Continuing its legacy of support of the University, the Charles S. Mott Foundation announced Friday a gift of $25 million to the University Health System to support the construction of a new home for Mott.
This contribution is one of the foundation’s largest donations in its nearly 80-year history, said William White, president and chief executive officer of the Mott Foundation. The foundation donated $6.5 million to help build Mott in 1964.
“This gift is a major step forward in our fundraising campaign,” said Robert Kelch, executive vice president for medical affairs. “It is a shot in the arm for the hospital, the University and the (treatment) of children in Michigan.”
Kelch said that, with the gift and other fundraising activities, the Mott campaign has raised nearly $35 million of its goal of $50 million in private donations for the replacement of Mott.
On April 21, the health system will present its plans for the new facility and its projected budget to the University Board of Regents for approval. If approved, design of the new hospital will begin, followed by construction of the facility. The new hospital would be completed no earlier than 2010, after which the current facility would most likely be used for less intensive treatment of adult patients, Kelch said. He added that the site of the new hospital will not be announced until the regents approve the plans.
Kelch said the new facility is needed because the way children are cared for has changed dramatically since the 1969 opening of Mott, and the space in the hospital has become inadequate.
“When I was a medical student here in 1965, I trained in the old University Hospital, and at that time, we had massive patient care wards, with no privacy and communal bathrooms,” Kelch said. “Today, we are treating at least four times as many children in the hospital and many more in outpatient care. Many of (these patients) are very susceptible to infectious diseases, which is why we need private rooms with new air purification systems to make sure that they aren’t exposed to anything in their fragile state.”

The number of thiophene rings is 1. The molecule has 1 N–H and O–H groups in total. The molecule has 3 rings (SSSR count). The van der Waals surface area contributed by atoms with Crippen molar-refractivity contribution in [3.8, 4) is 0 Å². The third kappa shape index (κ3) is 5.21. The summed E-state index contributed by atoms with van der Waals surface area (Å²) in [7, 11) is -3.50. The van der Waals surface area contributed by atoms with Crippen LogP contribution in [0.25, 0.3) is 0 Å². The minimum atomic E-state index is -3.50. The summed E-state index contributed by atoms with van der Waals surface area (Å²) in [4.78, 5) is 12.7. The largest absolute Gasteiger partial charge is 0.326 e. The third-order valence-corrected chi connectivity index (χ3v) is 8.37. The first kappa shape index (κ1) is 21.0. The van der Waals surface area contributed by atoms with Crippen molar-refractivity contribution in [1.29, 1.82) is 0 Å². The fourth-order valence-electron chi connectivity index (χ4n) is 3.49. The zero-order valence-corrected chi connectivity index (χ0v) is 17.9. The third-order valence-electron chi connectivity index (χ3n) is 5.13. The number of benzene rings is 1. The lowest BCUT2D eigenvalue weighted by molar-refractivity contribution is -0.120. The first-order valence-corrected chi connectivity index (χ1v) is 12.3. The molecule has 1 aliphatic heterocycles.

Kelch said larger operating rooms are also needed.
While it waits for the new facility, UMHS spokeswoman Krista Hopson said the hospital has begun scheduling surgeries on weekends because the existing facilities are inadequate for the current patient load. In October 2003, the regents approved the addition of an operating room, an MRI and the extension of the hospital’s after-surgery care unit. The improvements to the existing hospital — costing $10.7 million — will be completed by the end of this year, Hopson said.
“One of our biggest areas of growth is with surgery,” she said. “Surgical services have increased an average of 5 to 10 percent each year. (The improvements) will help ease one of the major areas where we are stretched tight. We are doing our best within space limitations.”
Hopson added that at this point, there are no additional projects in the works to address the space limitations.
“In the fiscal year 2004, more than 11,519 people were admitted at U-M, and in the first year that Mott opened, that number was 3,500,” Hopson said. “This gives a good idea of how much we’ve grown in terms of patient demand in the last 35 years. You can really understand why we need a new facility by looking at the numbers, and we are building it with the future in mind, with that room to grow.”
Kelch said that to reach the $50-million fundraising goal, UMHS will continue to hold special events, campaigns and meetings with individual donors over the next few years. Current fundraising ventures include the Mott wristband campaign, which has sold nearly half a million bands so far, and the football team’s second annual Carr’s Wash for Kids, which will take place in June.
“All the money will come from operations and reserves of the hospital or philanthropy, and we may borrow some money,” Kelch said, adding that no state funds will go toward the project.
White said that, when the health system divulged its intent to rebuild the children’s hospital about a year ago, it made it clear that the name of the hospital would remain the same regardless of whether the Mott Foundation chose to participate.
“That is a very classy and risky thing to say at the same time,” White said. “But in making our decision, again and again we ran into people whose lives have been changed by the hospital. C.S. Mott loved kids and particularly wanted to make sure kids had a healthy start in life. It was just natural for us to be part of it, and we are pleased to be able to help.”
Since its establishment in 1926, the Flint-based C.S. Mott Foundation has awarded more than $175 million in grants to support various projects at the University’s Flint and Ann Arbor campuses. In the late 1980s, a $2.4-million grant helped the University develop and implement a range of new health care services for women and children, including the Holden Neo Natal Intensive Care Unit and the Child and Adolescent Psychiatry Unit.